Large-scale meta-analysis across East Asian and European populations updated genetic architecture and variant-driven biology of rheumatoid arthritis, identifying 11 novel susceptibility loci.

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Nearly 110 susceptibility loci for rheumatoid arthritis (RA) with modest effect sizes have been identified by population-based genetic association studies, suggesting a large number of undiscovered variants behind a highly polygenic genetic architecture of RA. Here, we performed the largest-ever trans-ancestral meta-analysis with the aim to identify new RA loci and to better understand RA biology underlying genetic associations.Genome-wide RA association summary statistics in three large case-control collections consisting of 311 292 individuals of Korean, Japanese and European populations were used in an inverse-variance-weighted fixed-effects meta-analysis. Several computational analyses using public omics resources were conducted to prioritise causal variants and genes, RA variant-implicating features (tissues, pathways and transcription factors) and potentially repurposable drugs for RA treatment.We identified 11 new RA susceptibility loci that explained 6.9% and 1.8% of the single-nucleotide polymorphism-based heritability in East Asians and Europeans, respectively, and confirmed 71 known non-human leukocyte antigens (HLA) susceptibility loci, identifying 90 independent association signals. The RA variants were preferentially located in binding sites of various transcription factors and in cell type-specific transcription-activation histone marks that simultaneously highlighted the importance of CD4+ T-cell activation and the potential role of non-immune organs in RA pathogenesis. A total of 615 plausible effector genes, based on gene-based associations, expression-associated variants and chromatin interaction, included targets of drugs approved for RA treatments and potentially repurposable drugs approved for other indications.Our findings provide useful insights regarding RA genetic aetiology and variant-driven RA pathogenesis.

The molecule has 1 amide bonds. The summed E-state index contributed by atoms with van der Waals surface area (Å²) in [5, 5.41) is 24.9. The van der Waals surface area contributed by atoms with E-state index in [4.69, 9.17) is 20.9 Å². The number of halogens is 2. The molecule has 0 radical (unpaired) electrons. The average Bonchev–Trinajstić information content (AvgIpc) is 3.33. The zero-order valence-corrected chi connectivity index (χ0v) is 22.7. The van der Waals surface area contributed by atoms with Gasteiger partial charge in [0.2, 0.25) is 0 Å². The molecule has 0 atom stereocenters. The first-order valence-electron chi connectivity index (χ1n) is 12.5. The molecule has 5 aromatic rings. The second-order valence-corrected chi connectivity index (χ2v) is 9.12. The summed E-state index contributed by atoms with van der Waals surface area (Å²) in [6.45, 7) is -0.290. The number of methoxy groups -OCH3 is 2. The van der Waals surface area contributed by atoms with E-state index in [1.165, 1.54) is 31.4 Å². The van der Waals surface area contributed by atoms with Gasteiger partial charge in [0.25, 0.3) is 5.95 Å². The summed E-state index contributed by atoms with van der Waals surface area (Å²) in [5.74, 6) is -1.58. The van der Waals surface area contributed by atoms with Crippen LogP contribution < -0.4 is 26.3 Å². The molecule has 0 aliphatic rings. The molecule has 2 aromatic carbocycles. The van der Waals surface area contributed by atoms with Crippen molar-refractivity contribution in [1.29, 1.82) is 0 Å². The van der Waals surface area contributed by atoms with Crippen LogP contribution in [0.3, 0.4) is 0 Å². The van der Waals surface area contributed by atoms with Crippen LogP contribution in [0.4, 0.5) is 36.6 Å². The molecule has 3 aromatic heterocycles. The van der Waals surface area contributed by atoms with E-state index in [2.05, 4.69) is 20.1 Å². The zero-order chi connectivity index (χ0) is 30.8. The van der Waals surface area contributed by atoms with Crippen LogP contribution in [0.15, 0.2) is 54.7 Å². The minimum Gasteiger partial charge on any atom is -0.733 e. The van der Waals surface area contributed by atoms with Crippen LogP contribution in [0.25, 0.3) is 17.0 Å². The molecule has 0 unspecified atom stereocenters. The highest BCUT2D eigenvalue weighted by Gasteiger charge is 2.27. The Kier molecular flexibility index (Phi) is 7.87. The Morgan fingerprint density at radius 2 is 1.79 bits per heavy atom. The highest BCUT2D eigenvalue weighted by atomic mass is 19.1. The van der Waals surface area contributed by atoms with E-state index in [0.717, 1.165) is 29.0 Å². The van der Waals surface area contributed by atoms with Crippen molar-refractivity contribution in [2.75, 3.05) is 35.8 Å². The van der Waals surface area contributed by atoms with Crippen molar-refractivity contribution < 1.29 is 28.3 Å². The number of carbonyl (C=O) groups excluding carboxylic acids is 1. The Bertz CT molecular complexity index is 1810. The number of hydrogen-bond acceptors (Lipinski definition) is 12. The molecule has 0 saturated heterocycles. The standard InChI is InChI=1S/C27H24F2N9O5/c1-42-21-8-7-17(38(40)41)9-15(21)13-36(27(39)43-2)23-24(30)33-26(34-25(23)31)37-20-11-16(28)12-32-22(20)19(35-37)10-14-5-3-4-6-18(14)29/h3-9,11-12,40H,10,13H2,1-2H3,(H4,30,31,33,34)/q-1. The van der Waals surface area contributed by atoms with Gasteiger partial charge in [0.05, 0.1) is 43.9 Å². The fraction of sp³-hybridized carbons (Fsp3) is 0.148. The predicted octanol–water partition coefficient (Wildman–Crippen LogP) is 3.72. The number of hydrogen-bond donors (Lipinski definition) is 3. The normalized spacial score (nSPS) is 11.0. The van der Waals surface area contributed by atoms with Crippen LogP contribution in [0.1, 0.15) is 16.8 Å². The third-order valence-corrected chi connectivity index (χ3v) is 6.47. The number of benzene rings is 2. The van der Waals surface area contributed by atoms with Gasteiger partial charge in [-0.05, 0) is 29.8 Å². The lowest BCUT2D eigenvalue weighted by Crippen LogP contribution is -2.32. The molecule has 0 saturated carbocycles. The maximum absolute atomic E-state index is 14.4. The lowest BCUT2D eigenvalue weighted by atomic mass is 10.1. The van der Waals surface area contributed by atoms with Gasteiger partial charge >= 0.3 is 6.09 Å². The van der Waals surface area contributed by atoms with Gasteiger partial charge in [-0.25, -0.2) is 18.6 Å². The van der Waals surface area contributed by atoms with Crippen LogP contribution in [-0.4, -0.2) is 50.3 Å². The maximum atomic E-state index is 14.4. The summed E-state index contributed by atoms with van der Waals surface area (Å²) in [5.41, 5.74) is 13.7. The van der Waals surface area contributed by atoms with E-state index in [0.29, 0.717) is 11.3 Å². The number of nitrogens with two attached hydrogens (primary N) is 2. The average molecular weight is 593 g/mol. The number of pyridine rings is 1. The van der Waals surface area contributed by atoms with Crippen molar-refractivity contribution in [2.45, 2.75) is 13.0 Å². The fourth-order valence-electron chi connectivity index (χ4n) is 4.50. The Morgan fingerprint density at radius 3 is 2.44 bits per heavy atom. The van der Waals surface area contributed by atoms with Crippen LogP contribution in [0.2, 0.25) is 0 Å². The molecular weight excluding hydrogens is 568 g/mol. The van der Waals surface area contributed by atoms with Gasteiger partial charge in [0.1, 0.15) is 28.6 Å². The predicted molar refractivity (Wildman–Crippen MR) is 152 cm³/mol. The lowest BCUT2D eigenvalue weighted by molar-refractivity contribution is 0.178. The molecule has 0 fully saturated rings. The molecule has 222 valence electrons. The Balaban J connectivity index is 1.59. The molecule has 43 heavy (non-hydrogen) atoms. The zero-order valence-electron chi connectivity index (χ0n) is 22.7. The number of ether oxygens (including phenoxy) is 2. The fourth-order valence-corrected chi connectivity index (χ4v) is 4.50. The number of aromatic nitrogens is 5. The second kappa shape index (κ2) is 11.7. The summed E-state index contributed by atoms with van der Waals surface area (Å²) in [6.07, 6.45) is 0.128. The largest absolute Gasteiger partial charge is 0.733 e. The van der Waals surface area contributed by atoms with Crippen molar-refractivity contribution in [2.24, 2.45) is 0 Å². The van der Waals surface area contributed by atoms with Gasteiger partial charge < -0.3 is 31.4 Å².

View the full article @ Annals of the rheumatic diseases
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